“To love is to make a decision against white racism”
– James Cone
“Love is a Sanctuary, a safehaven and place to rest”
– Theodore Volgoff
Although I’ve never been a particular fan of Columbus Day, like so many, I was mis-educated to believe that he was some kind of hero worthy to be venerated—after all, not only does he have a holiday named after him, but his name is so ubiquitous throughout our nation as to even be that of our capital, the District of “Columbia”. For where would we be had Columbus not “discovered” America, or so the story still goes in far too many of our schools and homes! Yet, as Adrian Maxey of the Dakota Association, reminds us: “[T]he native people[s] were never lost and they are not lost now. They were exactly where the Creator put them; therefore, they cannot be discovered. They already know the Creator and the Creator knows them.”
Indeed, at least part of what I was never taught, is that the land that Columbus “discovered” was neither an empty, barren wilderness, nor sparsely populated only by unsophisticated “savages,” waiting only to be “saved” by European Christians. Rather, as is now well-documented, though perhaps still not well taught, the Western Hemisphere of 1492 was home to more than 100 million Indigenous People, with wealthy, urban civilizations and complex farming cultures, a land filled with “cities, writing, mathematics, astronomy, calendars and engineering,” according to historian, Charles Mann. The racial and cultural superiority which still fails to honor and celebrate the original peoples of this land is a direct descendant of the arrogant white, Christian supremacy which led throughout the next 80 years to what genocide expert, David Stannard, describes as “the largest ongoing holocaust in the history of humanity.” L By the end of this devastating “encounter” between Native Americans and our European illegal immigrant forbears, 95% of the Indigenous population had perished, and 100% of the their land had been stolen, thereby enriching the European conquerors with the spoils of their ruthless exploitation.
And perhaps most distressing of all, at least for those of us still identified with Christianity, is that all of this plunder, enslavement, pillage, torture, and slaughter of our indigenous sisters and brothers was “justified” by the pernicious “Doctrine of Discovery,” a Papal decree that gave Europeans the “right” to invade, steal, rape, possess, and colonize any non-Christian lands and peoples they “discovered,” on the premise that such lands were “terris nullus,” i.e. “empty” by virtue of being devoid of “Christians.” Although most of us may never have learned about this “doctrine” in particular, it’s not hard to hear within it the justification for the “manifest destiny” that we were taught to celebrate as that which made America “great” in its divinely blessed expansion from “sea to shining sea.”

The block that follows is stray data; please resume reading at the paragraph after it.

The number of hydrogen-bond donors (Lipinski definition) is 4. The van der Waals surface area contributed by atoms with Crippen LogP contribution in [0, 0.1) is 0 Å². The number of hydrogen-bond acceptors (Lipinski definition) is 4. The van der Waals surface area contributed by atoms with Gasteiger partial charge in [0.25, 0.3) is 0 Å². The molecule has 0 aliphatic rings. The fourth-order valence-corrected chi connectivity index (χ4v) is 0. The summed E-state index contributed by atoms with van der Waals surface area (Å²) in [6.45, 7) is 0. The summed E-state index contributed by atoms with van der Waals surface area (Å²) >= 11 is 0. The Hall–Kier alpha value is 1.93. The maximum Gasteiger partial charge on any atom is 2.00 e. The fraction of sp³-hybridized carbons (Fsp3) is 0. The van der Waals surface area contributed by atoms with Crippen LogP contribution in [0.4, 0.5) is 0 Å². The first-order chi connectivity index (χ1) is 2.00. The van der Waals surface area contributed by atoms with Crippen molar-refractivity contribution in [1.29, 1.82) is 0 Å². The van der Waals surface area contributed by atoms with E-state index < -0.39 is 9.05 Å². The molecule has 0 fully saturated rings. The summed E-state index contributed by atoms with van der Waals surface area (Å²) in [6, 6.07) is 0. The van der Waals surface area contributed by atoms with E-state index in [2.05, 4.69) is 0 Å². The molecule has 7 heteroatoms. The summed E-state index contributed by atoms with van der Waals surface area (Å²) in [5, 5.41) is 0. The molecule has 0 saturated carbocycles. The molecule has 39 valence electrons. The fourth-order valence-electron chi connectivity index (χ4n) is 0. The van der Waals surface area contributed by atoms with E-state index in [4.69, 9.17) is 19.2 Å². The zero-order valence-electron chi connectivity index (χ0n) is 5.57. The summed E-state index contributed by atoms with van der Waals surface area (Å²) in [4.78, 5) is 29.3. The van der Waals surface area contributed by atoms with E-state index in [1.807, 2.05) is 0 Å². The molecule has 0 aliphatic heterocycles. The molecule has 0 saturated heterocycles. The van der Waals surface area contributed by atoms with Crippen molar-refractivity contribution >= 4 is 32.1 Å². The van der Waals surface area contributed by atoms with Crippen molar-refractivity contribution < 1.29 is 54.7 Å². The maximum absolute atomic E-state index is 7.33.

The sad, and still largely unacknowledged truth, was well-stated more than 50 years ago by the Rev. Dr. Martin Luther King, Jr. when he lamented that we may well be the only nation in the world born out of a national policy of genocide toward its indigenous population! And yet even worse is the extent to which we elevated this government-sanctioned terrorism to a noble crusade, for which “even today we have not permitted ourselves to reject or feel remorse.” And apart from still not being honest in our teaching about this shameful legacy, its devastating consequences are still experienced every day by those Indigenous survivors among us who often suffer from disproportionate poverty and disadvantage, not to mention the endless betrayal of broken treaties, and the discounting of tribal lands and native communities, most glaringly manifested in the on-going Standing Rock struggle.
Thus, as we prayerfully discern whether to declare ourselves a “Sanctuary” church, a place of love, safety, and solidarity with a and for our immigrant friends and neighbors at risk of deportation by a rogue government that has yet to come to terms with its own illegality from the perspective of those here long before us, I remain haunted by a black woman inquiring as to when and where there will ever be a place of sanctuary for someone who looks like her. One small way that I believe we are attempting to be such a “sanctuary” is though displaying our “Black Lives Matter” sign in front of our church, (now in its tenth iteration, following the theft of the previous 9 signs.)
And by the same token, one of the ways that we can begin as a nation to become long overdue “sanctuary” for the only ones who can truly claim to be native to this land is to affirm that “Indigenous Lives Matter” through replacing the terrorist legacy of Columbus Day, with a celebration of the resistance and resilience of Indigenous peoples throughout the Americas. For in the words of historian Bill Begelow, “if indigenous peoples’ lives really mattered in our society, and if Black people’s lives really mattered, it would be inconceivable to honor the father of the slave trade with a national holiday.” It’s long past time to abolish Columbus Day in favor of Indigenous Peoples Day! The good news is that all across our nation cities and states (including our next door neighbor, Vermont) are embracing this transformation. As a community of faith seeking to ensure “sanctuary for all,” how can we not likewise be among those who choose what Black theologian James Cone calls the “love of making a decision against white racism” in all its many and varied forms?! For truly, in the words of the Lakota people, “Mitakye Oyasin”—we are all related!
Ever grateful for the spiritual kin-ship of the “sanctuary” we share with all of you,
Susan and John